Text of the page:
I will primarily be looking at roots, which anyone who knows a Semitic language will understand but with which newcomers will not be familiar. Semitic languages are formed around the consonantal “root,” in Arabic’s case usually three consonants, that form a verbal root from which a number of related verbs and nouns can branch off. Each Arabic verb can have potentially 15 “forms,” although forms 11-15 are extraordinarily rare and not every root will have a meaning in each form. Each verb form follows a specific structure in the way it alters the original (form I) root, and in how it changes the meaning. For example, form II verbs double the middle consonant and can either serve as a more emphatic version of the form I root or can have the meaning of causing someone to perform the action described by the form I verb (form I qatala, “to kill,” becomes form II qattala “to massacre,” and form I darasa, “to learn/study,” becomes form II darrasa, “to cause someone to learn/study; i.e., to teach”). Another thing worth noting is that there is no infinitive structure for the verb like the English “to study”; what stands in for that form in a dictionary entry is actually the third person masculine singular past tense, so darasa technically means “he studied” rather than “to study.” The grammatical role played by what we call the infinitive is actually filled by nouns derived from the verb, the aptly named “verbal noun.” Occasionally I will take a break from this to look at connecting words, loanwords, things outside the tri-consonant root structure. I may talk grammar sometimes but hopefully not much, because it’s hard for me to talk with clarity about grammar in this kind of setting (as this paragraph amply demonstrates). This blog will, for the most part, stick to form I verbal roots and the most common nouns formed from those roots. If it actually lasts long enough, we can get into the other forms down the road. Because my training is in history and not language, I may from time to time digress into historical digression or talk about where particular words came from or went to as they meandered from one language to another. I apologize in advance.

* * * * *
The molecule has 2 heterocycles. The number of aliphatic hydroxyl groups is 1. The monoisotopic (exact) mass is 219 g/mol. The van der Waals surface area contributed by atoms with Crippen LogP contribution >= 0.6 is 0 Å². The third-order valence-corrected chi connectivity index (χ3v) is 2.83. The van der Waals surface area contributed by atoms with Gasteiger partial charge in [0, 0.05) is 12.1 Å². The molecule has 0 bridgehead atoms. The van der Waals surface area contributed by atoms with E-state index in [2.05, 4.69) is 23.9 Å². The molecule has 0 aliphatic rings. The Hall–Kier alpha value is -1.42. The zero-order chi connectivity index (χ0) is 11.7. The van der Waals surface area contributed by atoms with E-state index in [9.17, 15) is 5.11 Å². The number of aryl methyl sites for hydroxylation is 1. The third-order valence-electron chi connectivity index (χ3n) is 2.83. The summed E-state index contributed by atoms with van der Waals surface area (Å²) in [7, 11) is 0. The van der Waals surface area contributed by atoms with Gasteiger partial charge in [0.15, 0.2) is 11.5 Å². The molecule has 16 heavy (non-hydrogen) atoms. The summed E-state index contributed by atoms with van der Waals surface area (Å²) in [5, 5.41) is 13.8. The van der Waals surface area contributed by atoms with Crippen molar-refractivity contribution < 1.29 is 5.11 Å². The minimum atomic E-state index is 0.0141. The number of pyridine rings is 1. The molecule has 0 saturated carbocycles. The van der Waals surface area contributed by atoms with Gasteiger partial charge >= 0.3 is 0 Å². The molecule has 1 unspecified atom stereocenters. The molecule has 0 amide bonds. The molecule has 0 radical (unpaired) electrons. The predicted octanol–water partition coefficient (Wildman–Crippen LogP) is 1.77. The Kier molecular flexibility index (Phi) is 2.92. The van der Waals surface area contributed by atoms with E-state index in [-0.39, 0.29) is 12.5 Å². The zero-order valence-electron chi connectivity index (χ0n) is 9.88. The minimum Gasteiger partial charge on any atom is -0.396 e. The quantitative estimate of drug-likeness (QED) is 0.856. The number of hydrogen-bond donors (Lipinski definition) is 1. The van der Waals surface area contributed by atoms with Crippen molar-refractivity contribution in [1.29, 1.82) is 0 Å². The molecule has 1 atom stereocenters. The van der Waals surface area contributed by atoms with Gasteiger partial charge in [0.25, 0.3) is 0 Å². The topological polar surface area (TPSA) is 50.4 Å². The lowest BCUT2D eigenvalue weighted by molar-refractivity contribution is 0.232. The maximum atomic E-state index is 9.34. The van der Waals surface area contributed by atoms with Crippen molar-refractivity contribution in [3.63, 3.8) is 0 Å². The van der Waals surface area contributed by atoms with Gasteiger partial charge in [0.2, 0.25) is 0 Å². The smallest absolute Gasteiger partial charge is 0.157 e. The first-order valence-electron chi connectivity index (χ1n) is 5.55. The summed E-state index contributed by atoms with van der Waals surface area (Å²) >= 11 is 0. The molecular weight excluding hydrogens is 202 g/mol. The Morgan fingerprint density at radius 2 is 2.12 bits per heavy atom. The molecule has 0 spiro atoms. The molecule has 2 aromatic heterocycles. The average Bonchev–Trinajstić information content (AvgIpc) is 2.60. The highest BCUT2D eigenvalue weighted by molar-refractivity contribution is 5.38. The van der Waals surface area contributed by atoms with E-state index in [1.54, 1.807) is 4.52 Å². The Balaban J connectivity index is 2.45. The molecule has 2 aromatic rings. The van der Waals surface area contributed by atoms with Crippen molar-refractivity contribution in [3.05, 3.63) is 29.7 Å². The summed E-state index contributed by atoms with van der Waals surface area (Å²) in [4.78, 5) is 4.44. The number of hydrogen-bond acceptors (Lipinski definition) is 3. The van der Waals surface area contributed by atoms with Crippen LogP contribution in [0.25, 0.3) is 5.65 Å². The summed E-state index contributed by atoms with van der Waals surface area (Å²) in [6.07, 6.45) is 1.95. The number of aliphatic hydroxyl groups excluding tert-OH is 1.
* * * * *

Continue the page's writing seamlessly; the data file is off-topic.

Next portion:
I will be writing Arabic in both Arabic script, which reads right to left, and in Latin script transliteration. There are as many methods for transliterating Arabic as there are people trying to transliterate it, but I hope the system I use (mostly adhering to the system used by the International Journal of Middle East Studies) is simple enough to follow. My rule of thumb is that someone who knows the language should be able to unambiguously reconstruct the Arabic script from my transliteration, which occasionally means sacrificing nuances of pronunciation in order to keep to the strict written structure. I’ll try to note when that takes place.

Finally a warning about the “a day” part of this, in that it’s more a hope than a rule. I can’t promise a daily word, particularly given trying to do three of these as a non-paying lark, but I will do my best.